Internally, aligning the schedule of Jared Lozonne, the exhaust builder, with Kenny’s timeline for engine development and Daisuke, Sean, and Ricky’s need to tear into the chassis required careful coordination. Eric keeps things on track with weekly meetings, where he presents a lengthy punch list and gets updates from stakeholders. From an organization perspective, the team is already operating like a well-oiled machine thanks to existing processes that allow the R&D department to juggle multiple projects during its routine work.
At the track during that first test in April, it was a different story, at least in Yusaku’s assessment. “To be honest, it was a little messy,” says Yusaku. “The pit setup wasn’t right and we didn’t have our responsibilities figured out.”
Given the bitchin’ equipment on hand and how much work got done (in just a matter of hours the nascent Yoshimura race team made more revisions to the bike and swapped out more parts than most high-level amateur racers would undertake in a full season), it looked pro to me, but I understand Yusaku’s perspective. The excitement among the less experienced team members (read: everyone except Daisuke and Sean) was palpable, and we all wanted to lend a hand doing everything. It made for a somewhat chaotic and crowded scene around the bike.
For the second test in mid-May, the paddock had a better layout (the guys practiced and refined the footprint in their parking lot) and was well organized, but more importantly, each team member had been assigned specific roles and responsibilities. That reduced entropy and increased the team’s efficiency exponentially, and on more than one occasion I noticed passerby stopping to watch, transfixed by the operation. “The structure and organization,” commented Don Sakakura, who audited the second test, “that was good to see. That’s the way it needs to be.”
As for me, well, my job was simple: ride. Coming into this project I had visions of wrenching alongside the techs, but I only touched the bike once my leathers were on. At first I thought my role was too easy, but it’s a lot more mental work than I anticipated.
Consider that every session we made adjustments to the bike, not all of which made it easier to ride. The R7 was never the same machine from one sweltering-hot stint to the next, yet as the development rider you have to pilot it at a pace that will reveal whether or not the most recent change improves or inhibits lap times. With gearing and ergonomic tweaks, that’s easy and ultimately inconsequential. But when you’re trying to tame persistent front-end chatter that appears at lean during the last 10 percent of trail braking — a fairly insidious handling problem that’s difficult to ride through — the stakes are higher, because whatever new setting you’re testing might make the chatter worse.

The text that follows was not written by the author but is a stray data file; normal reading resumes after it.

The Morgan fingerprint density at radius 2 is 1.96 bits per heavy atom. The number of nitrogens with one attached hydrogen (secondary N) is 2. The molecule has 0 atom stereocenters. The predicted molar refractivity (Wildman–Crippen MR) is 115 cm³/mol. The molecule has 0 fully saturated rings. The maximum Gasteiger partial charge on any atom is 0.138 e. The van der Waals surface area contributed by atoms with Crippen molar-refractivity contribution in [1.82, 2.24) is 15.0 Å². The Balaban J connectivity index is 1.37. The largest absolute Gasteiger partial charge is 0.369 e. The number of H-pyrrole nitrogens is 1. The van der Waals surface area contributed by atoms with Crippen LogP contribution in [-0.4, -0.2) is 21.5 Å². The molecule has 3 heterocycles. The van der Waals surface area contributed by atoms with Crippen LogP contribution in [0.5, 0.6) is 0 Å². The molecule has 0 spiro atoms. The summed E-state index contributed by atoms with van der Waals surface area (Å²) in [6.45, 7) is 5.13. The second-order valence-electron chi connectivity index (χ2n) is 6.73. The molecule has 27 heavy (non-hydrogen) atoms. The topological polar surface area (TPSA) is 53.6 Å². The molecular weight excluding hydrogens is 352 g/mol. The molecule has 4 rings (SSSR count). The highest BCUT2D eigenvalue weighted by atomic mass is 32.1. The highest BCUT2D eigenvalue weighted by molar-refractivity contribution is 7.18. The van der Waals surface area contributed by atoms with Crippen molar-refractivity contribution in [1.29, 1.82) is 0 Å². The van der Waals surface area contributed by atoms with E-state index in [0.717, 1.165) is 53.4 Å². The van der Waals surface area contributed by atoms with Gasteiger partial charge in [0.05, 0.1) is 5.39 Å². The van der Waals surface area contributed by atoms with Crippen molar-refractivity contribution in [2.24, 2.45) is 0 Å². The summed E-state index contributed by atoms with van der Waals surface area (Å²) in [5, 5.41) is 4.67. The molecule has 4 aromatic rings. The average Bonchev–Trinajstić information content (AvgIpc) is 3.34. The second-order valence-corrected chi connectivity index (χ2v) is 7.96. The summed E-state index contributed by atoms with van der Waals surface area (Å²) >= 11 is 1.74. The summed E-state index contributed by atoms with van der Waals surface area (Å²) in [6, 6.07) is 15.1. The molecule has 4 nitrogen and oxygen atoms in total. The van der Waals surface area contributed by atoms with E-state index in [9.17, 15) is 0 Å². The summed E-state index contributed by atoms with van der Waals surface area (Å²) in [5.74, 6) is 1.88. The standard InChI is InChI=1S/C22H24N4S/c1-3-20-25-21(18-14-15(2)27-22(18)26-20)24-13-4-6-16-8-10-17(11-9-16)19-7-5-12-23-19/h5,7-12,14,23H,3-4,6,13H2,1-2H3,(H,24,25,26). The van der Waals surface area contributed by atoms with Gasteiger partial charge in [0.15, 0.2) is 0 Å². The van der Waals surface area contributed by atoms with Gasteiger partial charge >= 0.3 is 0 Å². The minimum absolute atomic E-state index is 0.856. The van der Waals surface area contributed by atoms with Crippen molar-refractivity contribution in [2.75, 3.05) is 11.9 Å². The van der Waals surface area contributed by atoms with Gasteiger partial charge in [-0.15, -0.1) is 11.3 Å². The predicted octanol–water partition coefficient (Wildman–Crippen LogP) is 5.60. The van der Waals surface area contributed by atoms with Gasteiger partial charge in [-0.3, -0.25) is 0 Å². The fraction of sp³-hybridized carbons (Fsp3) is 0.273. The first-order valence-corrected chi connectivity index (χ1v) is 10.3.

I’ve never been particularly adept at chassis tuning, and with this team, I don’t have to be. Daisuke and I confer every time I come off the track, but the bulk of the information he needs is retrieved via data cable, not conversation.
RPM, speed, throttle position, GPS location, and gear position are all presented on Daisuke’s monitor, but what he’s interested in now is front and rear suspension travel and stroke speed. He’s been adjusting the settings to bring the chassis “into balance,” and with this data Daisuke can literally see how the fork and shock are moving and overlay that empirical information — filtered through his vast knowledge — onto my feedback to enact further changes. The quantity and quality of information is mind-blowing; features of a rarefied world that I’ve only ever glimpsed in team garages at top-level races.
At another table, Kenny furrows his brow as he reviews engine data with Ricky and aRacer’s Kae Chang. Coolant and oil temperatures are too high; add it to the list of issues to address when the team gets back to the R&D shop. The roster already includes the belly pan scraping the pavement and wearing through at high lean angles, non-functioning traction control, a slipper clutch and electronic engine braking that won’t cooperate, and of course the aforementioned front-end chatter, but nobody seems worried. “This project keeps throwing surprises at us,” says Eric, “but considering how well the team is operating now, and what we’ve already managed to accomplish, I’m not intimidated.”
“Both times they’ve come back from the track, the guys have been so excited, so energized,” says Don. That’s good, because there’s still a lot of work to accomplish. We have one more track test scheduled for late June, and then the next time the team lines up along a paddock wall to watch their R7 project, it’ll be for the MotoAmerica Twins Cup race, where all of their effort from the preceding six months will boil down to one 13-lap race.